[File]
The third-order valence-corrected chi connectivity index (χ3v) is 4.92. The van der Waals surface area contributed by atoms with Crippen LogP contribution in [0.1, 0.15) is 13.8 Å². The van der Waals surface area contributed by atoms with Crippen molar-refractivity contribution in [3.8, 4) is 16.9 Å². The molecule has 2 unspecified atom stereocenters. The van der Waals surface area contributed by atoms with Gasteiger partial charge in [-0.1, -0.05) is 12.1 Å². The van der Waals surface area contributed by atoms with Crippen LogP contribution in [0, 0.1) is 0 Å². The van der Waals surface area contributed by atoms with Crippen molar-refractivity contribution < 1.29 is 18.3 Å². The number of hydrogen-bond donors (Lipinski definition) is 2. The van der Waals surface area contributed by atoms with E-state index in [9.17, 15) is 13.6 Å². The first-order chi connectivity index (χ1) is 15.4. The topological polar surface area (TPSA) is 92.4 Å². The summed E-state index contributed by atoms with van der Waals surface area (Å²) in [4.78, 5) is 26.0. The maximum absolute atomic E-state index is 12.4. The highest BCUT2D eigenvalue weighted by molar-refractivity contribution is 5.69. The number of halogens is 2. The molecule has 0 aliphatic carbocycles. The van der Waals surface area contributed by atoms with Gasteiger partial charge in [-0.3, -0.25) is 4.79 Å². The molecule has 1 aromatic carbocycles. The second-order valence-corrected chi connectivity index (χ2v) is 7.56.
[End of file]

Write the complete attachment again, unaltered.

The third-order valence-corrected chi connectivity index (χ3v) is 4.92. The van der Waals surface area contributed by atoms with Crippen LogP contribution in [0.1, 0.15) is 13.8 Å². The van der Waals surface area contributed by atoms with Crippen molar-refractivity contribution in [3.8, 4) is 16.9 Å². The molecule has 2 unspecified atom stereocenters. The van der Waals surface area contributed by atoms with Gasteiger partial charge in [-0.1, -0.05) is 12.1 Å². The van der Waals surface area contributed by atoms with Crippen LogP contribution in [0, 0.1) is 0 Å². The van der Waals surface area contributed by atoms with Crippen molar-refractivity contribution < 1.29 is 18.3 Å². The number of hydrogen-bond donors (Lipinski definition) is 2. The van der Waals surface area contributed by atoms with E-state index in [9.17, 15) is 13.6 Å². The first-order chi connectivity index (χ1) is 15.4. The topological polar surface area (TPSA) is 92.4 Å². The summed E-state index contributed by atoms with van der Waals surface area (Å²) in [4.78, 5) is 26.0. The maximum absolute atomic E-state index is 12.4. The highest BCUT2D eigenvalue weighted by molar-refractivity contribution is 5.69. The number of halogens is 2. The molecule has 0 aliphatic carbocycles. The van der Waals surface area contributed by atoms with Gasteiger partial charge in [-0.3, -0.25) is 4.79 Å². The molecule has 1 aromatic carbocycles. The second-order valence-corrected chi connectivity index (χ2v) is 7.56.